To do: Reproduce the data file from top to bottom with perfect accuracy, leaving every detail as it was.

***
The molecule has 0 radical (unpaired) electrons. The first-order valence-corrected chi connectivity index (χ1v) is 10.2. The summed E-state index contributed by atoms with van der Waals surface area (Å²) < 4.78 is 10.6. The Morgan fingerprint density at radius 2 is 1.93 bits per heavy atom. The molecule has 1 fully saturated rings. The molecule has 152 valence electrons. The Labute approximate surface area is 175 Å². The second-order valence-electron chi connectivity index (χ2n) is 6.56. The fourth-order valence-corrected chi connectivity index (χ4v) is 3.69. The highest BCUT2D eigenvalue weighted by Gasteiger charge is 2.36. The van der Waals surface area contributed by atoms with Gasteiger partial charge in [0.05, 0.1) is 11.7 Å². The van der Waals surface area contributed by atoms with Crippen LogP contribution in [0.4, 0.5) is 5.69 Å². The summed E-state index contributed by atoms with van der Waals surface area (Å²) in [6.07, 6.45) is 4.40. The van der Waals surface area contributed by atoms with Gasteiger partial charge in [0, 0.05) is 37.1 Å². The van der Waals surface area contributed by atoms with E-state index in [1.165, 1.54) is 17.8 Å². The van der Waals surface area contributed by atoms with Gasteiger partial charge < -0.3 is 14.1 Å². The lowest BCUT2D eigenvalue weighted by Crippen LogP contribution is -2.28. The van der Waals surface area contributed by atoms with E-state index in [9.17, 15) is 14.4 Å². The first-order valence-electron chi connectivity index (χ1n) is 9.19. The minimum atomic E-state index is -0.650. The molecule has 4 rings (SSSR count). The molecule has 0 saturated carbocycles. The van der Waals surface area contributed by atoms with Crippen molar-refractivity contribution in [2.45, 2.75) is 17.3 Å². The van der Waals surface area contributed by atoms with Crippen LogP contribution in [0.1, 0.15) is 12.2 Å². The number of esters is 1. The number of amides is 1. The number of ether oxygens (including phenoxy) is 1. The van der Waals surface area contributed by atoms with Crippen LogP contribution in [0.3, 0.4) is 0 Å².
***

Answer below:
The molecule has 0 radical (unpaired) electrons. The first-order valence-corrected chi connectivity index (χ1v) is 10.2. The summed E-state index contributed by atoms with van der Waals surface area (Å²) < 4.78 is 10.6. The Morgan fingerprint density at radius 2 is 1.93 bits per heavy atom. The molecule has 1 fully saturated rings. The molecule has 152 valence electrons. The Labute approximate surface area is 175 Å². The second-order valence-electron chi connectivity index (χ2n) is 6.56. The fourth-order valence-corrected chi connectivity index (χ4v) is 3.69. The highest BCUT2D eigenvalue weighted by Gasteiger charge is 2.36. The van der Waals surface area contributed by atoms with Gasteiger partial charge in [0.05, 0.1) is 11.7 Å². The van der Waals surface area contributed by atoms with Crippen LogP contribution in [0.4, 0.5) is 5.69 Å². The summed E-state index contributed by atoms with van der Waals surface area (Å²) in [6.07, 6.45) is 4.40. The van der Waals surface area contributed by atoms with Gasteiger partial charge in [0, 0.05) is 37.1 Å². The van der Waals surface area contributed by atoms with E-state index in [1.165, 1.54) is 17.8 Å². The van der Waals surface area contributed by atoms with Gasteiger partial charge < -0.3 is 14.1 Å². The lowest BCUT2D eigenvalue weighted by Crippen LogP contribution is -2.28. The van der Waals surface area contributed by atoms with E-state index in [9.17, 15) is 14.4 Å². The first-order valence-electron chi connectivity index (χ1n) is 9.19. The minimum atomic E-state index is -0.650. The molecule has 4 rings (SSSR count). The molecule has 0 saturated carbocycles. The van der Waals surface area contributed by atoms with Crippen molar-refractivity contribution in [2.45, 2.75) is 17.3 Å². The van der Waals surface area contributed by atoms with Crippen LogP contribution in [0.1, 0.15) is 12.2 Å². The number of esters is 1. The number of amides is 1. The number of ether oxygens (including phenoxy) is 1. The van der Waals surface area contributed by atoms with Crippen LogP contribution in [0.3, 0.4) is 0 Å².